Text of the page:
Statistical Analysis

Skin abscesses in the mouse infection model were compared with one-way analysis of variance (ANOVA) using SPSS Statistics 17.0. Results were considered statistically significant if P-values were < 0.05. Relative expression levels resulting from qRT-PCR were analyzed using GraphPad Prism 5.0 software.


Capsular Genotype and Growth Curve Analysis

In order to rule out the potential influence of the capB2 deletion on bacterial growth rate, the growth curves of strains SA75, SA75ΔcapB2, and SA75ΔcapB2-C were monitored hourly. The growth curves of the three strains were measured in TSB medium at the same starting OD of 562 nm, with TSB medium used as a blank control. There were no substantial differences in growth curves among all three strains. The capB2 gene was expressed at the indicated time point (3, 6, 9, 12 h) and assessed in strain SA75, with expression shown to be highest at the 6 h time point.

Deletion of capB2 in S. aureus

The capB2 deletion was introduced by allelic replacement into S. aureus strain SA75, yielding the mutant strain SA75ΔcapB2. High-efficiency cloning strain E. coli DC10B was used as an intermediate host instead of S. aureus RN4220 in the study in order to improve the transformation efficiency. To confirm the deletion of capB2,SA75ΔcapB2 was amplified with primers SW-cp-F and XW-cp-R using LA Taq DNA polymerase. The band size in strain SA75ΔcapB2 reflected a 693 bp deletion compared to the wild type strain. The relative expression of capB2 in strain SA75ΔcapB2 was dramatically decreased relative to that of strain SA75 (Figure 1).


FIGURE 1. Deletion of capB2 in S. aureus. Gene gyrB was used as the reference gene; the expression of capB2 in strain SA75 was regarded as 1.

Absence of capB2 Decreased S. aureus Viability in Human Blood

To determine the contribution of capB2 in the pathogenicity of S. aureus, we compared the relative viability of S. aureus SA75 and SA75ΔcapB2 in human blood. After 7 h incubation, the survival percentages of the wild type strain SA75 and the complemented strain SA75ΔcapB2-C were significantly higher relative to SA75ΔcapB2 (Figure 2).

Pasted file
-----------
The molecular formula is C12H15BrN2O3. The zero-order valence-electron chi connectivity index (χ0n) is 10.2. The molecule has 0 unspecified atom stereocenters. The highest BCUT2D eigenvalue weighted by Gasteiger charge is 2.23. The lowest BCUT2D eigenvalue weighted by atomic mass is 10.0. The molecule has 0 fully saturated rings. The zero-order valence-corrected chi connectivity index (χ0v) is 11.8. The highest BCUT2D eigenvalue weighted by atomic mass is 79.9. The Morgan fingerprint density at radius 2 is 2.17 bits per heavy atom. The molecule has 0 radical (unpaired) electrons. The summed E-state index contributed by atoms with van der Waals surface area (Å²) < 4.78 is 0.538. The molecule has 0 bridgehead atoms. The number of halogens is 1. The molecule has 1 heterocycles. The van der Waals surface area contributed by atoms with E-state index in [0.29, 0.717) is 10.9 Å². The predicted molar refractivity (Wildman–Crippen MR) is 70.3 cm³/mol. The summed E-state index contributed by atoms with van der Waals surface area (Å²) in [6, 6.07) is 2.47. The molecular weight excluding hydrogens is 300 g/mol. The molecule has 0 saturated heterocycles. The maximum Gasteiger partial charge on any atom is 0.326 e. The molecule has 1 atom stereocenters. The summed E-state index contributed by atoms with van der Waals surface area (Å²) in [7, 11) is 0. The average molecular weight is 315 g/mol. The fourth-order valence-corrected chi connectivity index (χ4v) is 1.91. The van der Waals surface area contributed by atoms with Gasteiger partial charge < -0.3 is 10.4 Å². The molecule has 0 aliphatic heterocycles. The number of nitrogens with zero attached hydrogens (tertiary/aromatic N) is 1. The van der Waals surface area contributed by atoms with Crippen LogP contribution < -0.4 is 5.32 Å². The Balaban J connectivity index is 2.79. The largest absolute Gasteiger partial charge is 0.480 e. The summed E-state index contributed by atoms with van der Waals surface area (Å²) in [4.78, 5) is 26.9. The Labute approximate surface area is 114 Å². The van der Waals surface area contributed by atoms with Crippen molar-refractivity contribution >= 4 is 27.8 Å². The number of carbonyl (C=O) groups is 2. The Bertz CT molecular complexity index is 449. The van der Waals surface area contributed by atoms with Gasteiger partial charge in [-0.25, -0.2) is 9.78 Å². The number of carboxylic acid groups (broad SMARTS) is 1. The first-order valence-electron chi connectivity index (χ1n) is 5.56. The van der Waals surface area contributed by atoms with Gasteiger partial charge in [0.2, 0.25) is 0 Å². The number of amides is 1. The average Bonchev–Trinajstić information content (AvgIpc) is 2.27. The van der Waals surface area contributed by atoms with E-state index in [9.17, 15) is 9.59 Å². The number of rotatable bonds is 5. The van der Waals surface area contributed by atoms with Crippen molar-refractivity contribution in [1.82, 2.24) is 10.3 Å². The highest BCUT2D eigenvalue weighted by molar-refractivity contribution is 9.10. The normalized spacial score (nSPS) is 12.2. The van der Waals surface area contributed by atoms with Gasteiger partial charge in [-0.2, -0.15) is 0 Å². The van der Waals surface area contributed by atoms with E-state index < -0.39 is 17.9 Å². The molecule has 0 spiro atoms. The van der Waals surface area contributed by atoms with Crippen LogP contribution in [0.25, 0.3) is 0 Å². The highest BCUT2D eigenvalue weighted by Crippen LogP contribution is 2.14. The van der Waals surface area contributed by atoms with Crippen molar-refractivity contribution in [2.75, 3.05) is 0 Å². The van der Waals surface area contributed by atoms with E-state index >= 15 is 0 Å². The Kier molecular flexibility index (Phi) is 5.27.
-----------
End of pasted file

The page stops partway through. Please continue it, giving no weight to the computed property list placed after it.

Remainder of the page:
FIGURE 2. The suvival rate of S. aureus derivatives in human blood. The number of CFU was detected at 0 and 7 h to calculate the rates of survival for S. aureus strains SA75, SA75ΔcapB2, and SA75ΔcapB2-C exposed to human blood.

Deletion of capB2 Decreases Virulence of S. aureus SA75 in a Skin Infection Model

To determine the role of capB2 in the pathogenesis of S. aureus, 4-to-6 week old BALB/C-nu mice were subcutaneously injected with 1.0 × 105 CFU of strains SA75, SA75ΔcapB2, or SA75ΔcapB2-C. As shown in Figure 3b, the resulting abscess sizes in mice inoculated with the capB2 mutant strain were smaller than the lesion sizes among animals infected with SA75 or the complemented strain SA75ΔcapB2-C. The lesions remained until the end point of the experiment (Figure 3a). The overall rates of skin lesions were similar between the wild type and the complemented strain.


FIGURE 3. Results of mouse skin infection model experiments. (a) Comparison of abscess size (area) of BALB/C-nu mice infected with wild type (SA75), isogenic capB2 mutant (SA75ΔcapB2), and capB2-complemented (SA75ΔcapB2-C) strains strains; (b) Skin lesions resulting from S. aureus infection (picture taken at day 10 of infection). Differences in the size/area of skin abscesses were compared by one-way analysis of variance (ANOVA) using SPSS Statistics 17.0.

As shown in Figure 3a, animals challenged with 1.0 × 105 CFU of SA75 had significantly larger (P < 0.05) skin lesions from the fourth day to the seventh day of infection than animals challenged with an equivalent amount of SA75ΔcapB Likewise, significant differences between the SA75ΔcapB and the SA75ΔcapB-C strains were observed from the second day to the ninth day of infection. These data demonstrate that the presence of capB2 in S. aureus promotes bacterial virulence.

Electron Microscopy Study